If you have done your research and set a price, go for it. What does it hurt? December is the worst month historically to sell in the Twin Cities, and you are doing the right thing by preparing for the Spring. Just remember to pre-qualify anyone who calls to view your home without an agent. Craigslist is a great resource, but you never know who you might be dealing with, so be careful.

I think the responses have been correct about the fee to expect from a Buyer's Agent. I have brought past buyer clients to FSBO sellers in the past and been more than willing to handle the rest of the transaction for both parties. Just also remember, that any agent coming in with a buyer represents the interests of that buyer. Do not give away any information you consider confidential because the Agent's duty is to then tell their client. Also make sure that the agent discloses they do not represent you and presents you with an Agency Relationship Disclosure. If you would like a copy for reference, I would be more than happy to email you one.

Good Luck to you!
2 votes Thank Flag Link Wed Dec 19, 2007
Ok, I get it. I understand you're trying to figure out the price with your cost basis. Unfortunately, buyer's agents will probably want to know how much commission you'll pay before bringing their clients and you won't know what the offer price would be until after the fact and you can't renegotiate the commission based on your offer/acceptance price. You already know what the reasonable percentage is since you already done some research on this, it sounds.

I think everyone should look out for their best interest so best of luck to you!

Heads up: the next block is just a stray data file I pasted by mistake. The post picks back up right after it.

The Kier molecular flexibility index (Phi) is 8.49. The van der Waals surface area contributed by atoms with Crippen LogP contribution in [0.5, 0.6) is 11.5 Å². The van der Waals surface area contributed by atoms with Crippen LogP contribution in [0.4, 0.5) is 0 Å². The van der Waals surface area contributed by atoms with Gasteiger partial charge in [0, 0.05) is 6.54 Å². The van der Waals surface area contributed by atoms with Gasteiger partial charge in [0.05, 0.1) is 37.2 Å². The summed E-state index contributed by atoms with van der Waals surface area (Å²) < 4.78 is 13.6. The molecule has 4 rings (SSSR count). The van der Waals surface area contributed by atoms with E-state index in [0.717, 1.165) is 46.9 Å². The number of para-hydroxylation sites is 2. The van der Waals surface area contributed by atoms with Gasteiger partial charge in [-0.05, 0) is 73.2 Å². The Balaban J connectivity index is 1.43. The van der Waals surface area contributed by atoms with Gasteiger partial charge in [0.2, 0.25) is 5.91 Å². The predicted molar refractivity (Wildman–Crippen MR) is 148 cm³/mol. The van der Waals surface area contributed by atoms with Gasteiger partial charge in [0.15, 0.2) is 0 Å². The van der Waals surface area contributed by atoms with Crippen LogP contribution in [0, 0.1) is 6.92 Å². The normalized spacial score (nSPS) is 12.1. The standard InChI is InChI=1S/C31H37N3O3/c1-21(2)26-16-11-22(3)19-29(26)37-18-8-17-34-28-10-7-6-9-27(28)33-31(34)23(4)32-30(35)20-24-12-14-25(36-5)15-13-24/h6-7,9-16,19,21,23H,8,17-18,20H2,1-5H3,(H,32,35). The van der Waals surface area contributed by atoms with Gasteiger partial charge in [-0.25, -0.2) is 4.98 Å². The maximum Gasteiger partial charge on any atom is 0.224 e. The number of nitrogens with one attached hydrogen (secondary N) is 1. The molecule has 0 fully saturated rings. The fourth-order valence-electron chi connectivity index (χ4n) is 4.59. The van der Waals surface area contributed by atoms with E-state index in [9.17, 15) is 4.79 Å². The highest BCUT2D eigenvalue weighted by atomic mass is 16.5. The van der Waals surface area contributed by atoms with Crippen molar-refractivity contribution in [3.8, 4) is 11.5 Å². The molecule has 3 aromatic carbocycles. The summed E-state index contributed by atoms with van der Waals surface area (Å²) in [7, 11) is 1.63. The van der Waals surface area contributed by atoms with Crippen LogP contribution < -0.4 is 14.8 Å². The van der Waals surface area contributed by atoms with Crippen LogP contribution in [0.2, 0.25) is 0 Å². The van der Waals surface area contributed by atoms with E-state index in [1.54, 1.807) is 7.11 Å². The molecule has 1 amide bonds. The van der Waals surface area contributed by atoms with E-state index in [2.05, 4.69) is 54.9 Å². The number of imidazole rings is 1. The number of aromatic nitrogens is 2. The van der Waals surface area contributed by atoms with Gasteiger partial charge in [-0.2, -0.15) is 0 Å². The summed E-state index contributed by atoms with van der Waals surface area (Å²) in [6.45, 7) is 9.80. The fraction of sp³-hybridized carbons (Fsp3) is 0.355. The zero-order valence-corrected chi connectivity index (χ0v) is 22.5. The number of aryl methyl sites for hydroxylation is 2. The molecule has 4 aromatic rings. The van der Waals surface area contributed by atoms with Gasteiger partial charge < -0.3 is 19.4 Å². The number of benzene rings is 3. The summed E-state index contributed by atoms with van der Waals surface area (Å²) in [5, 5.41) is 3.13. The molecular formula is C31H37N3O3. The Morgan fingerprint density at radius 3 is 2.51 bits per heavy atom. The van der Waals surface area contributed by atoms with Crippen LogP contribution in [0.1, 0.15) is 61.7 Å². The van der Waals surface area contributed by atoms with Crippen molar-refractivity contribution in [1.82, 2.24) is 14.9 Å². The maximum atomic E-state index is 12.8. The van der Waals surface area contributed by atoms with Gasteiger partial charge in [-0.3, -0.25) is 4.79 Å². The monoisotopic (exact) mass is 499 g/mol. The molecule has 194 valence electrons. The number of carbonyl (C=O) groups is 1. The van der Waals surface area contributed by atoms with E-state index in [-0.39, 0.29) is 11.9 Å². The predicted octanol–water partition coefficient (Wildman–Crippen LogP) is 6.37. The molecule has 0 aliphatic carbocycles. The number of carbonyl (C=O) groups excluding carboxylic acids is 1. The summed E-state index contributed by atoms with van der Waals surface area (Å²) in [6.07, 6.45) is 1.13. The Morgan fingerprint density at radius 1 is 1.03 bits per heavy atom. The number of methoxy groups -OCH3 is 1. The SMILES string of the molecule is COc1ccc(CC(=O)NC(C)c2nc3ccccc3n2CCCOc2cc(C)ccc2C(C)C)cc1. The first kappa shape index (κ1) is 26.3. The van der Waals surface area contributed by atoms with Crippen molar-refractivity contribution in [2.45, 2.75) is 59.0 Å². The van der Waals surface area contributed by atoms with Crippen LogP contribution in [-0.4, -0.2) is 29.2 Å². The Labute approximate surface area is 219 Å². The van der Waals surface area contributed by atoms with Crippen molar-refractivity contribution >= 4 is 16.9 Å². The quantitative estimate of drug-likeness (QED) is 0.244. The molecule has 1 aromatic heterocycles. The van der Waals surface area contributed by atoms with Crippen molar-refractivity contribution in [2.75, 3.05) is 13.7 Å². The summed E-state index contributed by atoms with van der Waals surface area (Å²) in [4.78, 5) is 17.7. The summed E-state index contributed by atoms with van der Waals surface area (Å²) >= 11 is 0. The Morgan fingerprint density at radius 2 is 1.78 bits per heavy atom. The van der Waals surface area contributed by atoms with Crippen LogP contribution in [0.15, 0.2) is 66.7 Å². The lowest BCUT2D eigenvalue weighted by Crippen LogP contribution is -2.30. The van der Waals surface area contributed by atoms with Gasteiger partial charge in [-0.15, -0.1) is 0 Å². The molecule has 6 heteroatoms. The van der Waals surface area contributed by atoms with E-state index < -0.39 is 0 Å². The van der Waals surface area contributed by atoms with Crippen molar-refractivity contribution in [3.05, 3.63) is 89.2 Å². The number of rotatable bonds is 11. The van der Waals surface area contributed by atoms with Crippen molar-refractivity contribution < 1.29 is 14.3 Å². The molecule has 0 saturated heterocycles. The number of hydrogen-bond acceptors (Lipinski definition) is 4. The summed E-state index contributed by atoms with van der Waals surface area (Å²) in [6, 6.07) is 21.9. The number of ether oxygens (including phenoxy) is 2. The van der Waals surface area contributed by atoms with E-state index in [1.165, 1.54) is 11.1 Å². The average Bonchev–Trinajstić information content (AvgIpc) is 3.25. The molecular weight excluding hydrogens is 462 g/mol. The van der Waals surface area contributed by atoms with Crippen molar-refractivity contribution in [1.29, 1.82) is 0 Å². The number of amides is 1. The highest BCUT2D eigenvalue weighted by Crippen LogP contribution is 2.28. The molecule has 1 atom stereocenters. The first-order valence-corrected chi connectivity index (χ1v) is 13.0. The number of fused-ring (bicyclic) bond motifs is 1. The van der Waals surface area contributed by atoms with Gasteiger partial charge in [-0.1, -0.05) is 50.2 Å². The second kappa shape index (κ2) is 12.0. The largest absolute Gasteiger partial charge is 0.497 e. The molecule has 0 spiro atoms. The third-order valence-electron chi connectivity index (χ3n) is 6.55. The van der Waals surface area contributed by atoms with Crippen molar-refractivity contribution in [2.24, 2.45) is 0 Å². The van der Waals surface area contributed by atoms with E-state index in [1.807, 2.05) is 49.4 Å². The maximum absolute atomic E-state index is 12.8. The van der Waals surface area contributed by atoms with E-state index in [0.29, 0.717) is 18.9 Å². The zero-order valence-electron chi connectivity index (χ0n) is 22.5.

1 vote Thank Flag Link Wed Dec 19, 2007
In our market the typical compensation offered a buyer agent is between 2.7 and 3.15 percent. With a FSBO the agent may ask for additional compensation because they feel they will have to handle both sides of the transaction. With all the inventory on the market right now it's tough to sell a home yourself. I would talk to a few agents and see if they offer enough value to you to justify their fee. You might be surprised what a good agent has to offer. If you're discounting the price of your home by 5% to an unrepresented buyer you're close to some agents fees anyway. All real estate commissions are fully negotiable by both parties.
1 vote Thank Flag Link Wed Dec 19, 2007
You might be priced very well, but since I don't know any of the details, I would just say that in general, these days, most people do not get the asking price. So you saying 5% off the asking price if they don't have an agent doesn't really work. The buyers might offer much lower, who knows. However, assuming you've priced it realistically, why would you offer 5% off and expose to a limited # of potential buyers when you can probably get the services of a realtor for about that price and have it exposed to everyone??? Just wondering.

In regards to your question about buyer's agent fees, before showing a fsbo property, many agents will call you and ask if you are cooperating with buyers agents. If so, how much. Then you tell him/her how much you want to pay as commissions are negotiable.

Also, I think you're confusing the listing agent vs. buyer's agent job description. All the things you've mentioned above are the things a listing agent is supposed to do (right now, that's you).

If you think you're priced right and still willing to offer 5% off, then you're not really saving any money by doing it yourself, even if its for just a few months. I realize you are planning to use a realtor in the spring, then either get a listing agent now and get a jump start or just wait until spring. From many miles away, it looks like you might do alot of work and not get much action or even if you did, you might be leaving money on the table. Good luck!
1 vote Thank Flag Link Wed Dec 19, 2007
The most typical commissions on the MLS for Buyer Brokers is 2.7% to 3.15%. You are free to offer them whatever you want but I would keep in mind the following:

Buyer's agents working with an unrepresented seller will wind up doing more work than they would with a represented seller since as a non-professional it is unlikely you will know every step of the process.
Buyer's agents have more inventory than ever to show clients.
Buyer's agents know what they will be paid on an MLS listed property before they even show it.